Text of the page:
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Plaintiffs in Ferguson-Florissant voting rights case want cumulative voting

Ferguson resident Shirlissa Pruitt asks about keeping more resources in her part of the school district  at a town hall meeting on Thursday. Sept. 22, 2016.
Camille Phillips | St. Louis Public Radio
Ferguson resident Shirlissa Pruitt asks about keeping more resources in her part of the school district at a town hall meeting Thursday.

Updated Sept. 29 with the plaintiff’s choice — The American Civil Liberties Union and the Missouri NAACP are asking the judge in their ongoing voting rights case to consider changing Ferguson-Florissant School Board elections to a cumulative voting system.

Cumulative voting allows a voter to cast multiple votes for the same candidate. For instance, if three slots on the school board are open but a voter only likes one candidate, he or she can cast up to three votes for the same candidate.

“We believe that cumulative voting is the one that will really both be able to correct the discrimination there and be a very accessible, user-friendly so to speak system,” said Julie Ebenstein, an ACLU attorney representing the NAACP and its co-plaintiffs. “It has a few benefits, like it can grow if the population does shift or change. It gives voters a little more flexibility to form coalitions, whether they prefer candidates by region or whatever other factor.”

In a brief filed late Wednesday the ACLU and the NAACP also give the judge two other options: one that divides the district into seven geographic areas with a board member representing each area, and another with 2 at-large members and 5 members representing different geographic areas.

“We were able to make clear in the brief that we think cumulative would be a good solution, but at the end of the day it’s really up to the court to decide,” Ebenstein said.

The Ferguson-Florissant School District has until Oct. 14 to file its proposed voting plan. The judge will then decide which plan to put in place.

Elections are currently on hold while the judge decides what voting method should be in place. He ruled in August that the current at-large voting system dilutes the strength of black voters.

Original story from Sept. 22, 2016 — The Missouri NAACP and its co-plaintiffs in a suit over voting rights in the Ferguson-Florissant School District have less than a week to decide how they would prefer school board members to be elected. A federal judge has ruled that the existing system voting for at-large school board members makes it harder for black voters to elect their preferred candidates in the district.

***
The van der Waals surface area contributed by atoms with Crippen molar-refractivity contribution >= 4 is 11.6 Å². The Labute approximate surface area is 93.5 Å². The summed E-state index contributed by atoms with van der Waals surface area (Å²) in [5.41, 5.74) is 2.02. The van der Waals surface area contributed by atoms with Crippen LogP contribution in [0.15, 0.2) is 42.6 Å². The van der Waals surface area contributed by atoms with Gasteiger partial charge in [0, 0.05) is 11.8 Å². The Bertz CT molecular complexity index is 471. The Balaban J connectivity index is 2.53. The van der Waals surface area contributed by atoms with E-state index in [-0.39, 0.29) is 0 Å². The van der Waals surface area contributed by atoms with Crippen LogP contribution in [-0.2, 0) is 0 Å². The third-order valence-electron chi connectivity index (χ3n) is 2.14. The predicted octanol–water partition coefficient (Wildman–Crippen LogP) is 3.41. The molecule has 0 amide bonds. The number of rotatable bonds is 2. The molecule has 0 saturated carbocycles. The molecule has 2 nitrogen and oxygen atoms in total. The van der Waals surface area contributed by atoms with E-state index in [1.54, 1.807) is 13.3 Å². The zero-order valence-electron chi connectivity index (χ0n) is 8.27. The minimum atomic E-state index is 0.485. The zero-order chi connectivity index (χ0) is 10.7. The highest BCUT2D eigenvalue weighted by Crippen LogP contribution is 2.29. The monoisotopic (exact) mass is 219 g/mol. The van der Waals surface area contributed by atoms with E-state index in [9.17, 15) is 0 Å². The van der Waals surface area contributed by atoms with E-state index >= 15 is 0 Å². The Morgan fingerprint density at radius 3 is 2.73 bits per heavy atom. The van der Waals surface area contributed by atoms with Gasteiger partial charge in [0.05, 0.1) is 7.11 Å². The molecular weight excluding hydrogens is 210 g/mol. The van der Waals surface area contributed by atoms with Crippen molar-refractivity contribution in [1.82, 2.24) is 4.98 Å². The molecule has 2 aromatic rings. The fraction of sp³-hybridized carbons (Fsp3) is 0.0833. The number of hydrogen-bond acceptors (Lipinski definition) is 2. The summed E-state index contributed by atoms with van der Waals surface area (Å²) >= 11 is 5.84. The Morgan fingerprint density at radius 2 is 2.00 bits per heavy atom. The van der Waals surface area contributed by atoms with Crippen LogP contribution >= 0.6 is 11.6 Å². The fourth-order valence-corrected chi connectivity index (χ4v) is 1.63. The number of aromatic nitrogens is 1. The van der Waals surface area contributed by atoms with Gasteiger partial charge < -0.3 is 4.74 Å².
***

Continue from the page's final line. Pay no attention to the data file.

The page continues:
They held a town hall meeting Thursday evening at Wellspring Church in Ferguson to share the options they are considering and get community feedback.

Wellspring's pastor, the Rev. Willis Johnson, is one of the plaintiffs in the lawsuit. He said Thursday the group wants public input because the suit is about making their vote count.

Johnson said they want "people encouraged and empowered, feeling like they have ownership, which is not something that people have felt in this community around their educational process.”

Julie Ebenstein, a staff attorney with the American Civil Liberties Union’s voting rights project, laid out four options for school board elections: cumulative voting and three geographic configurations.

One map would divide the district into five areas and retain two at large board members. Another would divide the school district into seven regions, with one board member per region. The third map would divide the district two ways: The first division would be in five parts, each with its own board member; the other division would be in two, again with each electing a board member. 

Cumulative voting would give each person more than one vote. The person could give each vote to a different candidate or give all the votes to one candidate.

“What cumulative voting lets you do is very strongly support the candidate you feel represents you … whether that’s geography, race (or what they believe),” Ebenstein explained.

The ACLU filed the lawsuit on behalf of the Missouri NAACP and its co-plaintiffs.

Ebenstein said local elections are important because they directly impact people’s lives.

“It effects how their children are treated, what kind of education their family gets, it really effects their day to day in a way national elections don’t always do,” Ebenstein said.

About 30 people attended the town hall, including at least one former school board member.

Those who were there expressed confusion about the options and asked many clarifying questions. The main concern was whether the new voting method would be in place in time for school board elections to go smoothly next April.

Ebenstein said while the judge ruled last month to pause elections until a new system in place, he wants everything to be decided in time for candidate filing in December.

Cindy Ormsby, an attorney for the Ferguson-Florissant School District said the district is waiting on the NAACP to file its proposed voting methods before offering its own proposal.

The district has also filed an interlocutory appeal on some questions of the law from the judge’s ruling last month.

Follow Camille on Twitter: @cmpcamille.

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